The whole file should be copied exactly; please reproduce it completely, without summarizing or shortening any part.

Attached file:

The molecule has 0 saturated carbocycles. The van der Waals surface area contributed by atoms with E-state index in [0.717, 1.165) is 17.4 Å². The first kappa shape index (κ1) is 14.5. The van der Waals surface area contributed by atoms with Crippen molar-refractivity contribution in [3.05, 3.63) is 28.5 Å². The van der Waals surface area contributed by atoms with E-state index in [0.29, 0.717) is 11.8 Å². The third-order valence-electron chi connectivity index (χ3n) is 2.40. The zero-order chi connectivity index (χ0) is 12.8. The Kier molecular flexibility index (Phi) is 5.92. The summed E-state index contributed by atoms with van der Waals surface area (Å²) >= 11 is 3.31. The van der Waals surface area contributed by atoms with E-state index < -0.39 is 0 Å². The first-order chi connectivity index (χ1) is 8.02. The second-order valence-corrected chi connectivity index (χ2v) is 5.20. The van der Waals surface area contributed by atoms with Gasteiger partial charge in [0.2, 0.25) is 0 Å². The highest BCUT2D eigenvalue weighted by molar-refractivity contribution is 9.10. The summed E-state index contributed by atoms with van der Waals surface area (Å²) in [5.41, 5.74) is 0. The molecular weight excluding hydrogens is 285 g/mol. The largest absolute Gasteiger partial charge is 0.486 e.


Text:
The molecule has 0 saturated carbocycles. The van der Waals surface area contributed by atoms with E-state index in [0.717, 1.165) is 17.4 Å². The first kappa shape index (κ1) is 14.5. The van der Waals surface area contributed by atoms with Crippen molar-refractivity contribution in [3.05, 3.63) is 28.5 Å². The van der Waals surface area contributed by atoms with E-state index in [0.29, 0.717) is 11.8 Å². The third-order valence-electron chi connectivity index (χ3n) is 2.40. The zero-order chi connectivity index (χ0) is 12.8. The Kier molecular flexibility index (Phi) is 5.92. The summed E-state index contributed by atoms with van der Waals surface area (Å²) >= 11 is 3.31. The van der Waals surface area contributed by atoms with E-state index < -0.39 is 0 Å². The first-order chi connectivity index (χ1) is 8.02. The second-order valence-corrected chi connectivity index (χ2v) is 5.20. The van der Waals surface area contributed by atoms with Gasteiger partial charge in [0.2, 0.25) is 0 Å². The highest BCUT2D eigenvalue weighted by molar-refractivity contribution is 9.10. The summed E-state index contributed by atoms with van der Waals surface area (Å²) in [5.41, 5.74) is 0. The molecular weight excluding hydrogens is 285 g/mol. The largest absolute Gasteiger partial charge is 0.486 e.